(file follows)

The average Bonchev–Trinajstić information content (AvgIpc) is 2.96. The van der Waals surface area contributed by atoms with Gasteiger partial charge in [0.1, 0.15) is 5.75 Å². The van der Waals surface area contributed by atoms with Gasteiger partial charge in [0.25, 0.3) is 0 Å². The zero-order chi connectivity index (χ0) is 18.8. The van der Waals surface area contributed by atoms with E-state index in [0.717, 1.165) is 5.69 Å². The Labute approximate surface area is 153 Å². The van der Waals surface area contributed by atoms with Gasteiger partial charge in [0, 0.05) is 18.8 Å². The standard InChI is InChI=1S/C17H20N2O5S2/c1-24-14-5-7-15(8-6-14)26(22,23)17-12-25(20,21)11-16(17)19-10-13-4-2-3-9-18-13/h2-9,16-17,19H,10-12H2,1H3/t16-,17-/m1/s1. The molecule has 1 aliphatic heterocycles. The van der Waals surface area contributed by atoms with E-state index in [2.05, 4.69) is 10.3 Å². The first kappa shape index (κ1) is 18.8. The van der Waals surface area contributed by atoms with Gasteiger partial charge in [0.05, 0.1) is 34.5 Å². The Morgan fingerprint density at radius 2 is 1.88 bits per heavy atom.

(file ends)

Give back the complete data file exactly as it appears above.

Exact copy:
The average Bonchev–Trinajstić information content (AvgIpc) is 2.96. The van der Waals surface area contributed by atoms with Gasteiger partial charge in [0.1, 0.15) is 5.75 Å². The van der Waals surface area contributed by atoms with Gasteiger partial charge in [0.25, 0.3) is 0 Å². The zero-order chi connectivity index (χ0) is 18.8. The van der Waals surface area contributed by atoms with E-state index in [0.717, 1.165) is 5.69 Å². The Labute approximate surface area is 153 Å². The van der Waals surface area contributed by atoms with Gasteiger partial charge in [0, 0.05) is 18.8 Å². The standard InChI is InChI=1S/C17H20N2O5S2/c1-24-14-5-7-15(8-6-14)26(22,23)17-12-25(20,21)11-16(17)19-10-13-4-2-3-9-18-13/h2-9,16-17,19H,10-12H2,1H3/t16-,17-/m1/s1. The molecule has 1 aliphatic heterocycles. The van der Waals surface area contributed by atoms with E-state index in [2.05, 4.69) is 10.3 Å². The first kappa shape index (κ1) is 18.8. The van der Waals surface area contributed by atoms with Gasteiger partial charge in [0.05, 0.1) is 34.5 Å². The Morgan fingerprint density at radius 2 is 1.88 bits per heavy atom.